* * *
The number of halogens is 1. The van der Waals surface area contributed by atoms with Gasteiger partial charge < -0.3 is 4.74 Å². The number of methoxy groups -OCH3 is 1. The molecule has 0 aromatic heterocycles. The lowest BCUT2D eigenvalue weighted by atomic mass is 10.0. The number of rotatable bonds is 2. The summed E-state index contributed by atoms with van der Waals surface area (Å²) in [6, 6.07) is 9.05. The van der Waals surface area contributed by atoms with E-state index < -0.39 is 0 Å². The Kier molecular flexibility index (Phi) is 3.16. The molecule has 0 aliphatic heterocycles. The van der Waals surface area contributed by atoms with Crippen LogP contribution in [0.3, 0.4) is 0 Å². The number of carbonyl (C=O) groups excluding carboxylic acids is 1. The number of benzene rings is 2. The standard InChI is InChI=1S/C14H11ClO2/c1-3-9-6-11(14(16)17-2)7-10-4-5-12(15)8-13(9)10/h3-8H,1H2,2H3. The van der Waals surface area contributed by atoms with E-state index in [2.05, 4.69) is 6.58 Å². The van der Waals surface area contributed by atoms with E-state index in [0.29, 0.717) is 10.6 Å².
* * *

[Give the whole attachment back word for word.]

The number of halogens is 1. The van der Waals surface area contributed by atoms with Gasteiger partial charge < -0.3 is 4.74 Å². The number of methoxy groups -OCH3 is 1. The molecule has 0 aromatic heterocycles. The lowest BCUT2D eigenvalue weighted by atomic mass is 10.0. The number of rotatable bonds is 2. The summed E-state index contributed by atoms with van der Waals surface area (Å²) in [6, 6.07) is 9.05. The van der Waals surface area contributed by atoms with E-state index < -0.39 is 0 Å². The Kier molecular flexibility index (Phi) is 3.16. The molecule has 0 aliphatic heterocycles. The van der Waals surface area contributed by atoms with Crippen LogP contribution in [0.3, 0.4) is 0 Å². The number of carbonyl (C=O) groups excluding carboxylic acids is 1. The number of benzene rings is 2. The standard InChI is InChI=1S/C14H11ClO2/c1-3-9-6-11(14(16)17-2)7-10-4-5-12(15)8-13(9)10/h3-8H,1H2,2H3. The van der Waals surface area contributed by atoms with E-state index in [2.05, 4.69) is 6.58 Å². The van der Waals surface area contributed by atoms with E-state index in [0.29, 0.717) is 10.6 Å².